As I mentioned in the my remarks before Chapter One, I did a series of authors’ luncheons when Putnam released Double Crossing in 1983. During one spirited Q and A, when someone in the audience asked about Ayn Rand’s influence on my work, I wound up talking at great length about Ayn’s technique of stoking one’s subconscious:
The whole idea of staying in touch with what you react to, followed by why, is to start a process of self-discovery going that ends up telling you what you like and what you don’t.
This knowledge can be tremendously helpful, both as a writer and as a reader. Personally, I have found it to be a sure-fire way of tapping into my own values.
Years later, I told a similar group how the stoking technique had worked for me in Eye for an Eye:
It was because I’d monitored my own response to the ordeal of a whole spectrum of real-life violent crime victims that it turned out to be relatively easy, once I was into plotting Eye, to choose the kind of events and turning points that would move the story forward.
I began with the rapidly changing state of mind of my mother/narrator – from numbing disbelief to depression to anger to a fierce commitment to see justice done – all of which led to her acting outside the law. I interspersed the action with the heroine’s myriad doubts, fueled partly by the changed lifestyle – the furtive existence – that goes hand in hand with such an extreme course of action, and partly by an improbable and ultimately dangerous romantic conflict.
Why do I say it was easy? Because I had gleaned a wealth of information – not just from research per se – but by paying attention to what was going on in the general culture about violent crime and about crime victims. This sort of “education” made it possible for me to immerse myself in one woman’s suffering and come close to experiencing the horror, not just of losing a beloved daughter to vicious juveniles, but of being “chewed up” by the legal system, as well.
I had no trouble virtually slipping into my protagonist’s skin. She – along with my subconscious – virtually took over as, step by step, I was able to pull the reader in with me, as well.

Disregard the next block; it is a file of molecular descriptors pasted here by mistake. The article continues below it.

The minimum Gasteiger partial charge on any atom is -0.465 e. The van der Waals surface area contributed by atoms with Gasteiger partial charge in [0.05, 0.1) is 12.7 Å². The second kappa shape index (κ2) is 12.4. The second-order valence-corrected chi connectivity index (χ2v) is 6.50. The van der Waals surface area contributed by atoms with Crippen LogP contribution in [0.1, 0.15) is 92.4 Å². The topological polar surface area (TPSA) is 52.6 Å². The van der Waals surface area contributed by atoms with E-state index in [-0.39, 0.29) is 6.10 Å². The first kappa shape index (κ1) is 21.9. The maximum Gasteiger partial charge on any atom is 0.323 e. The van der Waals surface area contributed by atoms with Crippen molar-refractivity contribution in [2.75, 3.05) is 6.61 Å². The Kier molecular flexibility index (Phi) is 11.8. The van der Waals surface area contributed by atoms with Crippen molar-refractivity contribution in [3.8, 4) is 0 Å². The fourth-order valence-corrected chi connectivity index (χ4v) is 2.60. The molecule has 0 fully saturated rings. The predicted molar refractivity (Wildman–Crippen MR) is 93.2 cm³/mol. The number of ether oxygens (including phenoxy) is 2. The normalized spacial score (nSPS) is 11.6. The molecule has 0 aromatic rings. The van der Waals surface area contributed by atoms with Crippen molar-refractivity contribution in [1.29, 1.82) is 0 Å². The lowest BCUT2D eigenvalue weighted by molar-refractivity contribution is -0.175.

That same week, a reporter from a Westchester newspaper, who had read the novel, asked me if I’d written it from the perspective of an actual crime victim.
It’s a good thing she’d liked the novel. Otherwise I’d have come down hard on her rather than making an earnest effort to educate her on the subject. “Unfortunately, you’re not the first person to ask me this question – or worse, to assume it – and, frankly, the implications disturb me,” I told her.
“Look,” I said, “you just finished telling me how well I was able to dramatize – accurately, and with deep feeling – what victims of violent crime and their families go through. That’s because I am blessed, or cursed, depending on how you look at it, with a great capacity for empathy and a strong sense of injustice.”
Write about what you feel, Erika.
The reporter looked at me expectantly.
“Because I was able to do this so effectively,” I said, “people assume I couldn’t have written about anything that harrowing without having personally experienced it. Ask yourself what this says about our capacity, as human beings, to empathize with others. That we can’t do it unless it first happens to us? Must we be rape victims in order to make real to ourselves the horror and humiliation of being raped? Are we unable to get inside the psyche of a grieving mother whose child has been murdered without being that mother?
“This attitude can have a dehumanizing effect on people, whether they consciously realize it or not. It’s almost as if, absent a personal involvement of some kind, we all get a pass. We can blip that rape victim or that grieving mother from our radar screens without giving them a second glance.”
Needless to say, the reporter got the point.
I would have occasion to repeat it many times, unfortunately. Some people never really grasped how stoking my subconscious by tuning in to the suffering and frustration of crime victims made it possible for me to write Eye for an Eye with such understanding and compassion.
Erika Holzer is a lawyer-turned-writer who has published two novels, Double-Crossing and Eye for an Eye, as well as numerous articles, essays, and reviews. Additional information about her writings can be found on her web site, at www.erikaholzer.com. She lives near Palm Springs with her husband, Hank Holzer.